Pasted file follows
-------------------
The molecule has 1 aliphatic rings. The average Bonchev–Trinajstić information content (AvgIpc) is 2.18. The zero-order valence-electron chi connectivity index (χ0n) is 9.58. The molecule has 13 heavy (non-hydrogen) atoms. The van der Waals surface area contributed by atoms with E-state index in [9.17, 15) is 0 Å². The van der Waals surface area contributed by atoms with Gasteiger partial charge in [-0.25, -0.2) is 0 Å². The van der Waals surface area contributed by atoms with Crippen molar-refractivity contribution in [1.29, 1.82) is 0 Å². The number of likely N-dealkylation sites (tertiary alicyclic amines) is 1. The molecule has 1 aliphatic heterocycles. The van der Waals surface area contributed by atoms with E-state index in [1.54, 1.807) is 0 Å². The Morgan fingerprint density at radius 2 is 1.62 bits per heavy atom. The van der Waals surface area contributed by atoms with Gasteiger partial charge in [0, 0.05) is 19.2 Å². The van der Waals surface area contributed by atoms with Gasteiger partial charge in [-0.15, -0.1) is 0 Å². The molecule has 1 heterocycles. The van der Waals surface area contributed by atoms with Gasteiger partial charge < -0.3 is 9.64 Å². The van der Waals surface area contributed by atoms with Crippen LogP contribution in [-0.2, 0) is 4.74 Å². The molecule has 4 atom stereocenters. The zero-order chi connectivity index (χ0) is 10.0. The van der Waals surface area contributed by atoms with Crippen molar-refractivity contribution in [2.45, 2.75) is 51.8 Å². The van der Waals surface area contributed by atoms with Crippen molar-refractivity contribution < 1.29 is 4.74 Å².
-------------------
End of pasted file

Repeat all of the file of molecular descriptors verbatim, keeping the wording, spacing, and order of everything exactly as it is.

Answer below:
The molecule has 1 aliphatic rings. The average Bonchev–Trinajstić information content (AvgIpc) is 2.18. The zero-order valence-electron chi connectivity index (χ0n) is 9.58. The molecule has 13 heavy (non-hydrogen) atoms. The van der Waals surface area contributed by atoms with E-state index in [9.17, 15) is 0 Å². The van der Waals surface area contributed by atoms with Gasteiger partial charge in [-0.25, -0.2) is 0 Å². The van der Waals surface area contributed by atoms with Crippen molar-refractivity contribution in [1.29, 1.82) is 0 Å². The number of likely N-dealkylation sites (tertiary alicyclic amines) is 1. The molecule has 1 aliphatic heterocycles. The van der Waals surface area contributed by atoms with E-state index in [1.54, 1.807) is 0 Å². The Morgan fingerprint density at radius 2 is 1.62 bits per heavy atom. The van der Waals surface area contributed by atoms with Gasteiger partial charge in [0, 0.05) is 19.2 Å². The van der Waals surface area contributed by atoms with Gasteiger partial charge in [-0.15, -0.1) is 0 Å². The molecule has 1 heterocycles. The van der Waals surface area contributed by atoms with Gasteiger partial charge < -0.3 is 9.64 Å². The van der Waals surface area contributed by atoms with Crippen LogP contribution in [-0.2, 0) is 4.74 Å². The molecule has 4 atom stereocenters. The zero-order chi connectivity index (χ0) is 10.0. The van der Waals surface area contributed by atoms with Crippen molar-refractivity contribution in [2.45, 2.75) is 51.8 Å². The van der Waals surface area contributed by atoms with Crippen molar-refractivity contribution < 1.29 is 4.74 Å².